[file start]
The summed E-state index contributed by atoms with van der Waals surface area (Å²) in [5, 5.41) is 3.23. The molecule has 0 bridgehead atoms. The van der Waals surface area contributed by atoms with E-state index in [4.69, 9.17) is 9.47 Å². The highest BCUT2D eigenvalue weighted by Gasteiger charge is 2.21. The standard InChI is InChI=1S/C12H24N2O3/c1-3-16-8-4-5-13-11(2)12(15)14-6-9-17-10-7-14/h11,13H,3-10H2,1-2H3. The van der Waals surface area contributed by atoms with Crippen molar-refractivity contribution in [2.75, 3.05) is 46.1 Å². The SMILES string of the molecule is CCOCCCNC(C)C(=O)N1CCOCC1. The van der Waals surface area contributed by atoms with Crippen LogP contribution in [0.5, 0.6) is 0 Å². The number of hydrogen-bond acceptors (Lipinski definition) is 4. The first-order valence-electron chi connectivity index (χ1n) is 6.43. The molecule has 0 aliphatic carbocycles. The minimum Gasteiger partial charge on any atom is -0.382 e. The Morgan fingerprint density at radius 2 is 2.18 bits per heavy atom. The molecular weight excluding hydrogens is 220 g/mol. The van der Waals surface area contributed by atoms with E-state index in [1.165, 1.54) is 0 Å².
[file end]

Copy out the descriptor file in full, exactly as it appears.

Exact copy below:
The summed E-state index contributed by atoms with van der Waals surface area (Å²) in [5, 5.41) is 3.23. The molecule has 0 bridgehead atoms. The van der Waals surface area contributed by atoms with E-state index in [4.69, 9.17) is 9.47 Å². The highest BCUT2D eigenvalue weighted by Gasteiger charge is 2.21. The standard InChI is InChI=1S/C12H24N2O3/c1-3-16-8-4-5-13-11(2)12(15)14-6-9-17-10-7-14/h11,13H,3-10H2,1-2H3. The van der Waals surface area contributed by atoms with Crippen molar-refractivity contribution in [2.75, 3.05) is 46.1 Å². The SMILES string of the molecule is CCOCCCNC(C)C(=O)N1CCOCC1. The van der Waals surface area contributed by atoms with Crippen LogP contribution in [0.5, 0.6) is 0 Å². The number of hydrogen-bond acceptors (Lipinski definition) is 4. The first-order valence-electron chi connectivity index (χ1n) is 6.43. The molecule has 0 aliphatic carbocycles. The minimum Gasteiger partial charge on any atom is -0.382 e. The Morgan fingerprint density at radius 2 is 2.18 bits per heavy atom. The molecular weight excluding hydrogens is 220 g/mol. The van der Waals surface area contributed by atoms with E-state index in [1.165, 1.54) is 0 Å².